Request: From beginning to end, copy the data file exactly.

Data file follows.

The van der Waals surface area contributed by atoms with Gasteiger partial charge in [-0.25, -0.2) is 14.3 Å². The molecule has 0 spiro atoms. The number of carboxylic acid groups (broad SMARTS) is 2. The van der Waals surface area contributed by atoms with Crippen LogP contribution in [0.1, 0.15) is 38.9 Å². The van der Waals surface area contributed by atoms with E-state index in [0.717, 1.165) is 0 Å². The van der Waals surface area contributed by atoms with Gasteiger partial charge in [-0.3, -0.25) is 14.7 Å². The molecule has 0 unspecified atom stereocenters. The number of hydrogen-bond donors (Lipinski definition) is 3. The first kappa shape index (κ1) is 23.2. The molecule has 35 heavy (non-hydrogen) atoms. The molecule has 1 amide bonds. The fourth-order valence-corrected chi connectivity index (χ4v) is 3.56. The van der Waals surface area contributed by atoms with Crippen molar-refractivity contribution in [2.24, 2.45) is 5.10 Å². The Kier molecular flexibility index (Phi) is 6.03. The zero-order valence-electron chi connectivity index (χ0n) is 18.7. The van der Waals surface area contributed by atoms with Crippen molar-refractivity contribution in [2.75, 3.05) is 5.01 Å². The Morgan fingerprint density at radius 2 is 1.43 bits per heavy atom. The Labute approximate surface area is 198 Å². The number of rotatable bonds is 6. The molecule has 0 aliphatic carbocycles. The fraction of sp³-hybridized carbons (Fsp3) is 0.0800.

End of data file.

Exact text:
The van der Waals surface area contributed by atoms with Gasteiger partial charge in [-0.25, -0.2) is 14.3 Å². The molecule has 0 spiro atoms. The number of carboxylic acid groups (broad SMARTS) is 2. The van der Waals surface area contributed by atoms with Crippen LogP contribution in [0.1, 0.15) is 38.9 Å². The van der Waals surface area contributed by atoms with E-state index in [0.717, 1.165) is 0 Å². The van der Waals surface area contributed by atoms with Gasteiger partial charge in [-0.3, -0.25) is 14.7 Å². The molecule has 0 unspecified atom stereocenters. The number of hydrogen-bond donors (Lipinski definition) is 3. The first kappa shape index (κ1) is 23.2. The molecule has 35 heavy (non-hydrogen) atoms. The molecule has 1 amide bonds. The fourth-order valence-corrected chi connectivity index (χ4v) is 3.56. The van der Waals surface area contributed by atoms with Crippen molar-refractivity contribution in [2.24, 2.45) is 5.10 Å². The Kier molecular flexibility index (Phi) is 6.03. The zero-order valence-electron chi connectivity index (χ0n) is 18.7. The van der Waals surface area contributed by atoms with Crippen molar-refractivity contribution in [2.75, 3.05) is 5.01 Å². The Morgan fingerprint density at radius 2 is 1.43 bits per heavy atom. The Labute approximate surface area is 198 Å². The number of rotatable bonds is 6. The molecule has 0 aliphatic carbocycles. The fraction of sp³-hybridized carbons (Fsp3) is 0.0800.